What is Lyme Disease?
Lyme disease is a serious bacterial infection transmitted by ticks to humans, and the most common cause of bilateral facial paralysis. It is transmitted through a bite from a specific type of tick. The animals that most often carry these insects are white-footed field mice, deer, raccoons, opossums, skunks, weasels, foxes, shrews, moles, chipmunks, squirrels, and horses.
Lyme disease occurs in three phases:
- Early localized disease (with skin inflammation)
- Early Disseminated disease (with heart and nervous system involvement)
- Late disease (with motor and sensory nerve damage, brain inflammation, arthritis)
The first phase begins at the site of the tick bite with an expanding ring of redness. In the early stages of Lyme disease, you may experience flu-like symptoms that can include a stiff neck, chills, fever, swollen lymph nodes, headaches, fatigue, muscle aches, and joint pain. In more advanced cases, Lyme disease may cause arthritis, Bell´s palsy, and heart, brain, and nerve problems.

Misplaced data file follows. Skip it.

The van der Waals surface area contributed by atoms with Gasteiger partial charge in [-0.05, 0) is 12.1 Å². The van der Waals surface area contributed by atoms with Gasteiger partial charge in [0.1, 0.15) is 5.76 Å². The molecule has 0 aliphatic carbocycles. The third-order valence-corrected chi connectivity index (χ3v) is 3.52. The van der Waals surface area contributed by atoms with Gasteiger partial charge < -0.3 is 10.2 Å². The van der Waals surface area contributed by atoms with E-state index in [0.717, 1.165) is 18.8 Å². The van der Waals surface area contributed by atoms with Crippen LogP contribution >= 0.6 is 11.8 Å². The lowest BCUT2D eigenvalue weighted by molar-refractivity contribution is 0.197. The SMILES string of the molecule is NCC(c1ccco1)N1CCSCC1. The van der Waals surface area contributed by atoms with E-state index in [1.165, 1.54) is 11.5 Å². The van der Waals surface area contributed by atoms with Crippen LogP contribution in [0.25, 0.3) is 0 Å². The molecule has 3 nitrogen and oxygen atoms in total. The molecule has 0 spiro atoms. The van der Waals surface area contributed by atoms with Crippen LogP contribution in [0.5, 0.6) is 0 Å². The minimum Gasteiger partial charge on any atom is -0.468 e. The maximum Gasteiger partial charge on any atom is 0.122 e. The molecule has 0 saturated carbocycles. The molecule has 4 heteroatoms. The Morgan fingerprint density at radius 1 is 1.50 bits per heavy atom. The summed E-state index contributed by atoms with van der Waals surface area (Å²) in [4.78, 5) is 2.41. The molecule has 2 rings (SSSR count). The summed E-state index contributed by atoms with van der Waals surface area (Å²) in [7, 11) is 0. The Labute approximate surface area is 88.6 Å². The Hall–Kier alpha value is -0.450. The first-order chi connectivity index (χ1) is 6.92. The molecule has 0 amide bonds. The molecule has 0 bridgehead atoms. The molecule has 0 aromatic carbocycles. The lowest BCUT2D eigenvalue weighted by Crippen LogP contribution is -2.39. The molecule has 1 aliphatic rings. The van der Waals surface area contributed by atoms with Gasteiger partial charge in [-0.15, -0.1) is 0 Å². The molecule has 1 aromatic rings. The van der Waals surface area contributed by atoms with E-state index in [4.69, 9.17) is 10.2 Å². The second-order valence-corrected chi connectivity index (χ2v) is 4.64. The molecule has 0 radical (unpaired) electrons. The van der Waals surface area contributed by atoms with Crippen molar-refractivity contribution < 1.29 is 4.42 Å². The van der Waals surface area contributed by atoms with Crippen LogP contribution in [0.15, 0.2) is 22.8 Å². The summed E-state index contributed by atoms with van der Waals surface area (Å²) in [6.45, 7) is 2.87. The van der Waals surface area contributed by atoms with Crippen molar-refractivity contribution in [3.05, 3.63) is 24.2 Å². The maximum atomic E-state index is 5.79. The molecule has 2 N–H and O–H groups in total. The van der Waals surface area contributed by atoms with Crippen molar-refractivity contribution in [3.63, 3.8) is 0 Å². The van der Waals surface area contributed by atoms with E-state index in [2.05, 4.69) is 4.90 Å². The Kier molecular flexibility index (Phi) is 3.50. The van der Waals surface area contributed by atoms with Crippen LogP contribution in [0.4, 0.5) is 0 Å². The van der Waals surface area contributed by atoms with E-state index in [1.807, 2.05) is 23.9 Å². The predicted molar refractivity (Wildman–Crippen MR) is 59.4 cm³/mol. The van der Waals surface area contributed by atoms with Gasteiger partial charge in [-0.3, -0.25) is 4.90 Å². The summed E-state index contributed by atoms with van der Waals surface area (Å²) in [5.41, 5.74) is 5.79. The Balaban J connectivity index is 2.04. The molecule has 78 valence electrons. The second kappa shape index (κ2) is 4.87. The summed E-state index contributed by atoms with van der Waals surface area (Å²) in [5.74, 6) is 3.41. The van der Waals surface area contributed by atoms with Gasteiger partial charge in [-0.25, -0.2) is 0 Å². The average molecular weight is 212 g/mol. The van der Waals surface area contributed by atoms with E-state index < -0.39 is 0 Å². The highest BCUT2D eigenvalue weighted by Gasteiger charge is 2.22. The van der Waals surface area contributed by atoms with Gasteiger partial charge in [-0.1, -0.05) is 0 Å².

Lyme disease on the rise
The number of reported cases of Lyme disease, as well as the number of geographic areas in which it is found, has been increasing recently. Lyme disease has been reported in nearly all states in the country, although most cases are concentrated in the coastal northeast, Mid-Atlantic States, Minnesota, and California.
Lyme disease imitates a variety of illnesses and its severity can vary from person to person. If you have been bitten by a tick and live in an area known to have Lyme disease, such as California, make sure you seek treatment as soon as possible.
If you have been bitten by a tick or are experiencing Lyme disease-like symptoms, schedule a consultation with the Facial Paralysis Institute today by calling (310) 657-2203.